Showcase lab tests structural stress of temblors
RENO, Nev. (AP) – Surrounded by buckled steel girders and cracked concrete columns, two powerful machines simulate the havoc of an earthquake.
The state-of-the-art research taking place on the campus of the University of Nevada, Reno, is designed to help scientists make buildings and bridges more resistant to temblors – and to save lives.
The just-expanded James E. Rogers and Louis Wiener Jr. Large Scale Structures Laboratory puts Nevada in the forefront of research into ways to avoid the widespread destruction of a major quake.
”Having that capability makes this place a very unique facility,” said Ian Buckle, director of the Center for Civil Engineering Earthquake Research.
”If we can simulate an earthquake in a laboratory under our conditions on our time scale, we can make progress much faster.”
Nevada is the third most seismically active state in the nation, behind California and Alaska, according to UNR seismology Professor James N. Brune. But since Nevada’s quakes are widely scattered throughout the vast state, he said its residents are one-tenth as likely to experience a temblor as people concentrated in metropolitan areas, such as Los Angeles or the San Francisco Bay Area.
”It’s a very valuable concept not only to this state but all over the West and the world,” said Rogers, whose contribution helped fund the lab’s expansion.
The lab is conducting highway research for the Nevada Department of Transportation.
It also has a five-year contract with the California Department of Transportation to determine how to prevent earthquake damage to bridges around San Francisco. Other deals are in place and still more are in the works as a result of the expansion.
One experiment is testing different types of bridge columns to find one which seems least likely to fail in an earthquake. Another seeks ways to keep girder welds from cracking under stress.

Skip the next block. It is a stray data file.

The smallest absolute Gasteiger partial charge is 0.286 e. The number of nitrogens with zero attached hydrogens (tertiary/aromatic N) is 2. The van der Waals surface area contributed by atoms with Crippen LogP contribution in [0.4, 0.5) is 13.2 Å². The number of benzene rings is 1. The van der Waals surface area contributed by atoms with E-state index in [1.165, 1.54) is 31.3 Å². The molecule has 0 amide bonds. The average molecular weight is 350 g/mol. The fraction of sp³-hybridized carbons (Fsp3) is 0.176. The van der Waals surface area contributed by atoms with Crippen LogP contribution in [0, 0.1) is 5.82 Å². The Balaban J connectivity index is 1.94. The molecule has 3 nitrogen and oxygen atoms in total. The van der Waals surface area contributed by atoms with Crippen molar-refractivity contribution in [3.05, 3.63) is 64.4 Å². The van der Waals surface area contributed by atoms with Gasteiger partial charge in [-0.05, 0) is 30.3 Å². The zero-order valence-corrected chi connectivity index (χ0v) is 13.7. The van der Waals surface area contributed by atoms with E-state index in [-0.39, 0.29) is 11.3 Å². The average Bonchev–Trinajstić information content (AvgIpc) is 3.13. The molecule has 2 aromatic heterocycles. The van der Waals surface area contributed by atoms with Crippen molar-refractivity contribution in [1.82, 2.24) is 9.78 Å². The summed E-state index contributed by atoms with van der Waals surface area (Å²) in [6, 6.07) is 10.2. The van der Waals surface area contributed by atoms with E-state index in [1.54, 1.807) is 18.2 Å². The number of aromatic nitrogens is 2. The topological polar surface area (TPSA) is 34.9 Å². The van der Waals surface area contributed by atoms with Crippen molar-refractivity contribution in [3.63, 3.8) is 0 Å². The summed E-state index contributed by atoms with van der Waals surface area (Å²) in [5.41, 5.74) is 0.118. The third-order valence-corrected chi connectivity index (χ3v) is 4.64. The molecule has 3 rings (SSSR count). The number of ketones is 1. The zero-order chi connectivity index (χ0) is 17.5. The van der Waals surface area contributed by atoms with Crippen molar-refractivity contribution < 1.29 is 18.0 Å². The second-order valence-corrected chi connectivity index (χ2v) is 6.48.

”It is unique in its capabilities to simulate earthquakes,” Engineering College Dean Ted E. Batchman said at Tuesday’s dedication to mark the $1.5 million expansion.
The 2,800-foot addition brings the lab’s size to 8,400 square feet, making it the second-largest such lab in the nation behind one at the University of California at San Diego, which is about twice as big, Buckle said.
The quake facility, half the size of a football field, uses hydraulic power to simulate the destructive ground movement of a major quake.
The quake center uses two 14-foot-square tables that can shake 100 tons of simulated bridge or building sections sideways and back and forth, duplicating the destructive forces of a real temblor.
Another addition and a third shake table already are in the works just eight years after the original building here was completed.
The sophisticated lab lured Buckle, the expert in seismic engineering design, to University of Nevada, Reno, last year from his post as deputy vice chancellor of research in Aukland, New Zealand.
UNR President Joe Crowley said the quake center has elevated the school into the higher reaches of research that will make it more appealing to people such as Buckle and to the students – and research dollars – universities must attract.
The shake tables were purchased with Federal Emergency Management Agency funds, but the 2,800-square-foot expansion to accommodate the second table was provided by a combination of state, university and private funds.
Rogers, president and chief executive officer of Sunbelt Communications, provided $750,000 to match the $400,000 provided by the Legislature and the $350,000 put up by UNR.
The center shares his name and that of Wiener, his late law partner and fellow pioneer broadcaster.
”He was my friend for 40 years, my mentor for 30 years and my partner for 20 years,” he said in explaining why he wanted Wiener to share in the building’s name four years after his death.